Sep 11, 2013

City’s problem isn't congestion; problem is the way we approach to solve the congestion!

Majority of city's problems can be solved by simply restructuring policies, but physical infrastructure is more lucrative an option for many.

You can pump millions of dollars in augmenting and upgrading city infrastructure, of course you should, but city in its functionality will still remain a mess and increasingly convoluted unless you pause and think that what has been wrong with our planning approach, why it is that our planning solutions always seem to lag far behind the pace of growth, is it revenue constraints? No! Is it land constraint? No! It is nothing but common sense deficit. It’s simple, if it doesn’t work go back to the drawing board, put you approach up-side-down or whatever, something different need to be introduced; at least as an experiment.

Our conventional planning approach borrowed from industrial age has remained more or less the same since decades, that is to put it crudely "Planning means addition", more people - let’s make more housing, more congestion - let’s make more flyovers, more heat let’s put more air conditioners and so on.

Buildinganother affordable housing is not a problem but it’s also not the solution. Building another flyover will of course ease the traffic for sometime but it is also not the solution which cities are looking for. The single largest criteria of a livable city can be effortlessness of any city, but effort seems to be the mandate of our city life. 

Have we ever considered why such sheer number of people are heading to metropolis in the first place apart from recreational purposes, it’s not because metropolis provide better employment opportunities, it’s because we simply fail to provide livelihood opportunity in small towns and villages. Can we suggest something to calm down this vary pace of regional population flux, instead of simply focusing on making another housing colony here in every metropolis, can we propose something which will help people earn their livelihood in the place of their choice not only in the place where they often come to struggle and survive.

Have we ever considered before making another flyover that why so many people and car out there on the roads in the first place, is it really necessary in this so called wired era for every single individual to commute to work to accomplish a job, is it that being physically present at a specified location every work weekday is of such monumental importance in a time of century were everyone claim to be virtually connected to everyone and having access to the resources of whole world on their finger tip. Considering this can we suggest something to reduce the very need or frequency of people to come to streets, people who commute to work 5-6 days a week or 24 to 40 hour a week.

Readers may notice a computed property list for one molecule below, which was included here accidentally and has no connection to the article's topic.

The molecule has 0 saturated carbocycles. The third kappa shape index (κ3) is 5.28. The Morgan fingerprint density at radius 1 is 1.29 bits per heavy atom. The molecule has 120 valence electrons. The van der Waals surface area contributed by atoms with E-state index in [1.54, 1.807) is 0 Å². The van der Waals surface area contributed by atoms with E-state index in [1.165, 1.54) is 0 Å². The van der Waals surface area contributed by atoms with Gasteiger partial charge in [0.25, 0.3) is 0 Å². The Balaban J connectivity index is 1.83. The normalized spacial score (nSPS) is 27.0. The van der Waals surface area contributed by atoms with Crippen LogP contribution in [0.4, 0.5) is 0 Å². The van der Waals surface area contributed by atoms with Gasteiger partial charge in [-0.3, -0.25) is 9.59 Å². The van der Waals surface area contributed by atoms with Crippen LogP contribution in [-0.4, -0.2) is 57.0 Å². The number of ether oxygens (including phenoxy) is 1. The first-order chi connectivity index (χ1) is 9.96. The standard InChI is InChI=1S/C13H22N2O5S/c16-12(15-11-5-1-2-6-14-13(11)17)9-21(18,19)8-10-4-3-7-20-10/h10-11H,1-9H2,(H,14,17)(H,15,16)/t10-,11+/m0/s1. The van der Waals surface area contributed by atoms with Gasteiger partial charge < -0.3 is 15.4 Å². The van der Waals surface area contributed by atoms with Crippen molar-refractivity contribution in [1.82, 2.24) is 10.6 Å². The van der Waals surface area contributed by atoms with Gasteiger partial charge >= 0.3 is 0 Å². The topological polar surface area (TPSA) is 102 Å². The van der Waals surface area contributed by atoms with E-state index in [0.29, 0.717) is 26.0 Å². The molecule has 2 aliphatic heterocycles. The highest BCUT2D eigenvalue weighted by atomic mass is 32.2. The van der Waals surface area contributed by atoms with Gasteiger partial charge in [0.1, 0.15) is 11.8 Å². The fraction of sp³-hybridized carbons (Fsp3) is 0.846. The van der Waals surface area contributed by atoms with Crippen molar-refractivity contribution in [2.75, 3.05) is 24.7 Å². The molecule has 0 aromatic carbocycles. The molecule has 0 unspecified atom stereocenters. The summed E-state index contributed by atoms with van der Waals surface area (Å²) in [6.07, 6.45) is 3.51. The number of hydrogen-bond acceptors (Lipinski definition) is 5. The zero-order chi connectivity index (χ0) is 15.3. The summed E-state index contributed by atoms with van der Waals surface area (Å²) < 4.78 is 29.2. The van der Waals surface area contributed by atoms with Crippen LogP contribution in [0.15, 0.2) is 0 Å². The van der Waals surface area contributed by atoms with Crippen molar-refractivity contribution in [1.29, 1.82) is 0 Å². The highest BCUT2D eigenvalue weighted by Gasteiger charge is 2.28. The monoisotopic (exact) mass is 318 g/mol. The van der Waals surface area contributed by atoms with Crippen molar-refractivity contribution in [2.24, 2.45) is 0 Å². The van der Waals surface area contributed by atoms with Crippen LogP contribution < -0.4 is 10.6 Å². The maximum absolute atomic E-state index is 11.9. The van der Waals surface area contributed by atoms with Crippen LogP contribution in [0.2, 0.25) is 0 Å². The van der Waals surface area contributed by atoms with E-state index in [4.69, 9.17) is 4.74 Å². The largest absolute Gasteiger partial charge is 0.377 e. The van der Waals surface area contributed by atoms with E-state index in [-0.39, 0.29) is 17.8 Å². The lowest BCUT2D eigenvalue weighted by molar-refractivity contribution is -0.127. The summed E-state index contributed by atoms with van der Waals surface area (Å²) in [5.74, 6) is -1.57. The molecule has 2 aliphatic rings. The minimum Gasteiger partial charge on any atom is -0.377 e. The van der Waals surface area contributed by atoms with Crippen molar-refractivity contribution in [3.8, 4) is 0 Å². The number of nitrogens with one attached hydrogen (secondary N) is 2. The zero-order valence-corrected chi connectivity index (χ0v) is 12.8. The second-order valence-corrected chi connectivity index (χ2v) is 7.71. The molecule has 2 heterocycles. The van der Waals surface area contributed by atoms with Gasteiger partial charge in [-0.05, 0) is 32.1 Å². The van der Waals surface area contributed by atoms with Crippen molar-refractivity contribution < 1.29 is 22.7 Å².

Why people have to waste a substantial portion of their productive lifetime commuting on city roads or tracks, commuting long hours to work mostly doing nothing, may be listening to music or playing video game on their tab, why to commute to work unless they work in a factory like production environment.
You see we are so caught up in the debate of public transport vs. private transit vs. walkability that no one is willing to ask this fundamental question why does every one of you have to commute almost every day for the purpose of work choking almost every street of city, why have we created such system or business environment or society in general. We simply can’t seem to think of any other possibility than expanding infrastructure trying to meet the pressure of self imposed need of commuting for work.

Whether travelling through private or public transport or walking to work, it’s still a waste of precious time, energy and resources. Can you even imaging the lost opportunity cost of millions of people spending several hours commuting to work-home-work almost every day of their productive like. After decades of industrialization is it still so important even today for 200 employees of a random organization to agglomerate everyday at a specific place called office at a specific time to accomplish some work, majority of which can be done from anywhere in the world, majority of which on majority of days does not fundamentally demand physical presence of worker or employee in office. Can’t we instead of simply expanding the city and transport network think of reducing the number and frequency of trip to work? Can’t we think of increasing the share of recreational trip and reducing the work trip instead of aggressively focusing on increasing the share of public transport?

This conventional additive approach of planning is a vicious cycle of inefficiency perceived as virtuous cycle and promoted relentlessly without delving deep into the roots of problem and without pausing and questioning the inertia of planning process. Instead of this additive approach, a supplementary approach of planning is needed for fostering and supporting equitable growth across the region, and at the same time conventional planning wisdom which is dear to many, needto be questioned!

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